have no problem figuring out the do's and don'ts. Very good work on your part!
  10. 60103

    60103 Pooh Bah

    I use rail gauges for heatsinks. That way, even if you soften the ties, when they harden the rail will be in the right place.
    If you have trouble finding rail gauges, the Kadee coupler height gauges have the same formation on the bottom.
  11. rcline

    rcline Member

    who dat73- Read what 60103 just now had to say. I told you that you would learn a lot of good stuff from other members! Great idea 60103 (David), I'm going to remember that one myself! Thank you for your itput.
  12. who_dat73

    who_dat73 Member

    this all makes sence to me why didnt I think to take the rails loose??
    Not one of my brightest moments I guess
  13. rcline

    rcline Member

    Don't feel bad, I have a couple of track gauges and I never thought of it! I'm just to use to doing everything the "HARD WAY".
  14. Russ Bellinis

    Russ Bellinis Active Member

    I want to give a bit of warning to everyone about solder. The standard solder has always been either 50/50-radiator solder, or 40-60 which is covered in the "solder shop". Last time I was looking for solder to use for electrical soldering at work at Home Depot, I discovered they don't carry any solder containing lead anymore. Their electrical solder is 95/5 which is 95% tin and 5% antimony. This is a solder that I have used for years in refrigeration, because pipe joints made with 50/50 or 40/60 in a refrigeration system will only hold until the unit is started up and pressures come up to operating levels at which point everything blows apart! It is a lot stronger than lead solders, but not as strong as silver bearing solders. The down side is that it melts at much higher temperatures. 40/60 rosen core solder is still available at industrial hardware supply stores. When you go to buy solder, look closely at the package to make sure you are getting what you think you are getting.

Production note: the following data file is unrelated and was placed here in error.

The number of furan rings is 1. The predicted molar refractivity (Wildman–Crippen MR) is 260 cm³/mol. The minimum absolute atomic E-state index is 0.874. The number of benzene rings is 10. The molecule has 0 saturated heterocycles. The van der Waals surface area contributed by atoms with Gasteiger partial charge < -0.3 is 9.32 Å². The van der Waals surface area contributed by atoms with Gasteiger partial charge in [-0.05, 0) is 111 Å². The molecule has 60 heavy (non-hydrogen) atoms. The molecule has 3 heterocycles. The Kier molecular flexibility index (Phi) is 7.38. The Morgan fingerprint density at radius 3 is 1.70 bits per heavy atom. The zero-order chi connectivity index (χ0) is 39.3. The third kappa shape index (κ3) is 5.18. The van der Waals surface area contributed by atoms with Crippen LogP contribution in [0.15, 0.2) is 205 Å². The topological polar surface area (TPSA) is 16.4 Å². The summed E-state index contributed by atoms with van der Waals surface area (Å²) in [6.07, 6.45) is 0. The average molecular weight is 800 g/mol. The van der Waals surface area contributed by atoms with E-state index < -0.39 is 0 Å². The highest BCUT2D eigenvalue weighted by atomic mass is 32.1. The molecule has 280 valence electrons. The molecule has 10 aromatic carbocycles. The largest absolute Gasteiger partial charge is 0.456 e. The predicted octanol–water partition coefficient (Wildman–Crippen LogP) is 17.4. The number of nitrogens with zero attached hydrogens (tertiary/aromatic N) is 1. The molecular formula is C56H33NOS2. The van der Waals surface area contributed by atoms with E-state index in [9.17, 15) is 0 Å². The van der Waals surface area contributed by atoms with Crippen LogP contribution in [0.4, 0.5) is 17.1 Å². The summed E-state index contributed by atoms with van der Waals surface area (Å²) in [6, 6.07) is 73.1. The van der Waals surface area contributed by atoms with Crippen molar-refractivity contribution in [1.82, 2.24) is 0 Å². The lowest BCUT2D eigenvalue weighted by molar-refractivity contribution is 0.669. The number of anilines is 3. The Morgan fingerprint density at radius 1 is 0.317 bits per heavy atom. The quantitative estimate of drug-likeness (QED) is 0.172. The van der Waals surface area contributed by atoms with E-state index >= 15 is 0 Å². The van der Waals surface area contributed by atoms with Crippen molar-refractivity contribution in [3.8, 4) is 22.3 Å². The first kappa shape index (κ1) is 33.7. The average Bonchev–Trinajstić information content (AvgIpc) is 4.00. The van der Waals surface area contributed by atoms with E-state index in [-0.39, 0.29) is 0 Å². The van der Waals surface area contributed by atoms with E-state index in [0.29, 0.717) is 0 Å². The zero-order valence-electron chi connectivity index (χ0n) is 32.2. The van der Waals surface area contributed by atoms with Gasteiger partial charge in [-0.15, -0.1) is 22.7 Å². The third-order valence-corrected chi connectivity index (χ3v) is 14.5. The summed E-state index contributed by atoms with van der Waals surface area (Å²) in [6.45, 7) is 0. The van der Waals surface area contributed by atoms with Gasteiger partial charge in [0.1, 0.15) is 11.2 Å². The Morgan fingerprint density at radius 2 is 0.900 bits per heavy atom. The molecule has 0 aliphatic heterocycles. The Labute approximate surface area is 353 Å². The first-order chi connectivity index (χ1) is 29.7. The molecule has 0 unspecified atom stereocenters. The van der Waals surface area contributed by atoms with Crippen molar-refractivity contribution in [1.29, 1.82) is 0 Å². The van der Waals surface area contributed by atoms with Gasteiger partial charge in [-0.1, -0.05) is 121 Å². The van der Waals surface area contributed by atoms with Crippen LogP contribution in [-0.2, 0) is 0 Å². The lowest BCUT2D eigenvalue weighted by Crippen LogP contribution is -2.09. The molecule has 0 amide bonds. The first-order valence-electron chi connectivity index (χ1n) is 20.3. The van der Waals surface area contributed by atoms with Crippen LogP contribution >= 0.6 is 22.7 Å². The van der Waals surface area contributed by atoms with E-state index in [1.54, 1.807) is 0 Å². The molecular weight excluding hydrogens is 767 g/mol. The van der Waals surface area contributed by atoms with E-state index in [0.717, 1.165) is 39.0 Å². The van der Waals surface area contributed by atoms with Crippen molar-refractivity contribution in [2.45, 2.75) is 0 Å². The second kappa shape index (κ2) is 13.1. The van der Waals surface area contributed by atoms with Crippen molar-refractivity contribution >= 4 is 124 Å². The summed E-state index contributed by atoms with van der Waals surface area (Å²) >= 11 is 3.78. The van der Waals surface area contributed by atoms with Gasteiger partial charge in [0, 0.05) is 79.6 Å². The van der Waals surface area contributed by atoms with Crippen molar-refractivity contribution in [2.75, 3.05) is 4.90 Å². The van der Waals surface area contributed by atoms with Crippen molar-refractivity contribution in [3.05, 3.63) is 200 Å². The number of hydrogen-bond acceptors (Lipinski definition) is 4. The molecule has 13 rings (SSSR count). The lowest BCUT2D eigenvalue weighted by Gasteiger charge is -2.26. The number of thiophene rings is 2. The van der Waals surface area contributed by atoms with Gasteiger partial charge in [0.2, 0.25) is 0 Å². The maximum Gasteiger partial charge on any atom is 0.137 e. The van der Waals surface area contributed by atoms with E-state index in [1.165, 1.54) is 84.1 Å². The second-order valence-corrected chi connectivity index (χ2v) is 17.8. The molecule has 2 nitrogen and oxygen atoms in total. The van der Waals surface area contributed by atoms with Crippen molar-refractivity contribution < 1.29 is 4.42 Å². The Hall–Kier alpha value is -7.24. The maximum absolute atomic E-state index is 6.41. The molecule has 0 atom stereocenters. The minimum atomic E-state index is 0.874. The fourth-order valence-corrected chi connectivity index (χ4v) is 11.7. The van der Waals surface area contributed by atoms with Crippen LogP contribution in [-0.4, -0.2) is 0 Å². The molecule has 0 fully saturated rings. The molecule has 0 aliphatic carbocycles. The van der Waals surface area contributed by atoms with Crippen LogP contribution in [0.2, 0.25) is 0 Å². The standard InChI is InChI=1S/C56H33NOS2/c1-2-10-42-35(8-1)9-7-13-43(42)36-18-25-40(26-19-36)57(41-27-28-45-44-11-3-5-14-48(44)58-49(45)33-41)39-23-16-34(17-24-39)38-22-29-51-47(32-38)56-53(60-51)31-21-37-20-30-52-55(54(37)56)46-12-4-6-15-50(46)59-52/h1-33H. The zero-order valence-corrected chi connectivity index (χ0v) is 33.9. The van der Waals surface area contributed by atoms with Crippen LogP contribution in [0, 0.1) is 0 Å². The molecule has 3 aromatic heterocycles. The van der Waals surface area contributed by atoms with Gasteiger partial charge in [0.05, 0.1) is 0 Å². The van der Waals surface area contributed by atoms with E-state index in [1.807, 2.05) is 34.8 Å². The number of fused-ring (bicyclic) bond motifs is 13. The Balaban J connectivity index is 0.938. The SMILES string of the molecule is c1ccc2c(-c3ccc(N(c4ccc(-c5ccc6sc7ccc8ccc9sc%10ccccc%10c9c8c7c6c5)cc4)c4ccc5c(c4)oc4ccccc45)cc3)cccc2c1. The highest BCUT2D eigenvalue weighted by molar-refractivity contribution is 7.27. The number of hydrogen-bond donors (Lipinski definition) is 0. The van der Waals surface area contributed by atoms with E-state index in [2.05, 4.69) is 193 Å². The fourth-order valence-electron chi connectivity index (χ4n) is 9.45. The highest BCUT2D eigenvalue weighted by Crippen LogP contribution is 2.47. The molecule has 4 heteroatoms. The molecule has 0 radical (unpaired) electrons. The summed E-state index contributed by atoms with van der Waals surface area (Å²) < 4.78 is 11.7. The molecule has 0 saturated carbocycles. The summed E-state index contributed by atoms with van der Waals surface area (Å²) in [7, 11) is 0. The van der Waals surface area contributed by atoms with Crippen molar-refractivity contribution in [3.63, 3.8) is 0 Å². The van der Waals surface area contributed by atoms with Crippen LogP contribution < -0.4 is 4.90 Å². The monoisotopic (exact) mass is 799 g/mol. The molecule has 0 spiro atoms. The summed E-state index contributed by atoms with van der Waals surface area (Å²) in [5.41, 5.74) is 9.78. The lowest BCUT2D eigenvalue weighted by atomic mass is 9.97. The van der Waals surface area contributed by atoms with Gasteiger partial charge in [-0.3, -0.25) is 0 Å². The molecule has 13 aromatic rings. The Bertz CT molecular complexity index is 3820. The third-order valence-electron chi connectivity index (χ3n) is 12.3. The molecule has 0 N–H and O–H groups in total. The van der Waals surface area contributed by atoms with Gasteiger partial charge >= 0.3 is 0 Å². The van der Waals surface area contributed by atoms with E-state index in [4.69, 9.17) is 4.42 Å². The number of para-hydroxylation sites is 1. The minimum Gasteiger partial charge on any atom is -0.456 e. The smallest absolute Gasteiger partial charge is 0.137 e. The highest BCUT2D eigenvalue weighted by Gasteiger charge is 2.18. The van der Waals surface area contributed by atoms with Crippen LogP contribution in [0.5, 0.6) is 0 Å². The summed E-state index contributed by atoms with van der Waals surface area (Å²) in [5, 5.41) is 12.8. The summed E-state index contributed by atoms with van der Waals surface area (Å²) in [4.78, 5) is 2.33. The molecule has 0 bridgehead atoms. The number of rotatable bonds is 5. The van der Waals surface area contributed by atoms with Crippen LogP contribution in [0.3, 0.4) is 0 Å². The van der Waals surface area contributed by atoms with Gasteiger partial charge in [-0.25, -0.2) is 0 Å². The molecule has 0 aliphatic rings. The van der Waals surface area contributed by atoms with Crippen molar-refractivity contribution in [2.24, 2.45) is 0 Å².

15. farnham

    farnham New Member

    I've heard that wet tissue paper is good as a heat sink. Makes sense to me, since water has a much higher specific heat than any metal?
  16. inkaneer

    inkaneer Member

    Can pewter be soldered?

    Can pewter be soldered or should I use a glue? Which would be stronger? This is for vehicles made from cast pewter parts.
  17. ezdays

    ezdays Out AZ way

    As with all metals, there has to be a way to solder, braise or weld pewter, but I don't think you will be able to use the standard tin/lead available. Dependent on the size of the parts, I'd use CA glue, just be sure they are free of any oil by cleaning them with water and detergent first. There are several recent threads in the Technical forum on this subject.
  18. Russ Bellinis

    Russ Bellinis Active Member

    I don't know why I didn't think to mention this before, when it comes to removing heat, the most efficient thing around is water. The best heat sink you can get to keep ties away from the solder joint from melting is to put a damp wash cloth across the rails just a little ways up from where you want to make the joint. You can touch the soldering iron to the wash cloth and it will cool it off, but heat won't get past the wash cloth until it is pretty much dried out!
  19. pennman

    pennman Member

    Heat Sinke Under The Rails

    This might help some of you. I have N scale and when I solder rail joint I have a stainles steel feeler gauge ground down to fit between the rails and ties, it works rather well to keep the ties from melting I also use a alum. block wich I machined to fit the rails and absorbe the heat. just a little tip.

    THANKS TONY:wave:
  20. green_elite_cab

    green_elite_cab Keep It Moving!

    How do you solder small joints that you want out of site? for example, say i am making a catenary bridge made of brass, and i don't want there to be a big nasty glob of solder at each joint. how do i apply only alittle solder?